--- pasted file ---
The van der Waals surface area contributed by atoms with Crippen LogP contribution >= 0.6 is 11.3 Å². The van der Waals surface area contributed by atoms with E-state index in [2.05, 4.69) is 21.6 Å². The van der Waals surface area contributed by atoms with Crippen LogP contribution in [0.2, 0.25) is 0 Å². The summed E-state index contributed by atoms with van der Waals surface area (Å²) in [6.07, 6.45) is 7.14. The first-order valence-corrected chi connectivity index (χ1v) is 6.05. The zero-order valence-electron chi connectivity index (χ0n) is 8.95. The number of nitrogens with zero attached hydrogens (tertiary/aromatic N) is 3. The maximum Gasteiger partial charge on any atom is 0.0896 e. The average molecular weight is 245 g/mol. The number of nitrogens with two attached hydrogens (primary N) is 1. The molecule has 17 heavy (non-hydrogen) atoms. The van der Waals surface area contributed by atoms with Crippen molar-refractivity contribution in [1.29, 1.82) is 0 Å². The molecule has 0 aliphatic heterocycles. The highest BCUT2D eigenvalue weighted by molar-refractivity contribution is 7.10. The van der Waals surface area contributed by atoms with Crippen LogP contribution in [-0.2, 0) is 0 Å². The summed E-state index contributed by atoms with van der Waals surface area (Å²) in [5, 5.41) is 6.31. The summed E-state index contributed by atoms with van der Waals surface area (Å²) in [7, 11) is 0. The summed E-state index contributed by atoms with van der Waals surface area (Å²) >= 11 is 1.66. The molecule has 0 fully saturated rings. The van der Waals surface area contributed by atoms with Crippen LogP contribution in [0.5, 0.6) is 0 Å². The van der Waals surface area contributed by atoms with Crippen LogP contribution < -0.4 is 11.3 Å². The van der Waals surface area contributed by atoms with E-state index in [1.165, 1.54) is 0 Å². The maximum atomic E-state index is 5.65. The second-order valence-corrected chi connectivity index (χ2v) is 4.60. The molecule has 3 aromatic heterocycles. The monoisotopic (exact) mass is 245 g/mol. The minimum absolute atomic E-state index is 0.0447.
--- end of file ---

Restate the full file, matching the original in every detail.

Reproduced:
The van der Waals surface area contributed by atoms with Crippen LogP contribution >= 0.6 is 11.3 Å². The van der Waals surface area contributed by atoms with E-state index in [2.05, 4.69) is 21.6 Å². The van der Waals surface area contributed by atoms with Crippen LogP contribution in [0.2, 0.25) is 0 Å². The summed E-state index contributed by atoms with van der Waals surface area (Å²) in [6.07, 6.45) is 7.14. The first-order valence-corrected chi connectivity index (χ1v) is 6.05. The zero-order valence-electron chi connectivity index (χ0n) is 8.95. The number of nitrogens with zero attached hydrogens (tertiary/aromatic N) is 3. The maximum Gasteiger partial charge on any atom is 0.0896 e. The average molecular weight is 245 g/mol. The number of nitrogens with two attached hydrogens (primary N) is 1. The molecule has 17 heavy (non-hydrogen) atoms. The van der Waals surface area contributed by atoms with Crippen molar-refractivity contribution in [1.29, 1.82) is 0 Å². The molecule has 0 aliphatic heterocycles. The highest BCUT2D eigenvalue weighted by molar-refractivity contribution is 7.10. The van der Waals surface area contributed by atoms with Crippen LogP contribution in [-0.2, 0) is 0 Å². The summed E-state index contributed by atoms with van der Waals surface area (Å²) in [5, 5.41) is 6.31. The summed E-state index contributed by atoms with van der Waals surface area (Å²) in [7, 11) is 0. The summed E-state index contributed by atoms with van der Waals surface area (Å²) >= 11 is 1.66. The molecule has 0 fully saturated rings. The van der Waals surface area contributed by atoms with Crippen LogP contribution in [0.5, 0.6) is 0 Å². The van der Waals surface area contributed by atoms with Crippen LogP contribution < -0.4 is 11.3 Å². The van der Waals surface area contributed by atoms with E-state index in [1.165, 1.54) is 0 Å². The maximum atomic E-state index is 5.65. The second-order valence-corrected chi connectivity index (χ2v) is 4.60. The molecule has 3 aromatic heterocycles. The monoisotopic (exact) mass is 245 g/mol. The minimum absolute atomic E-state index is 0.0447.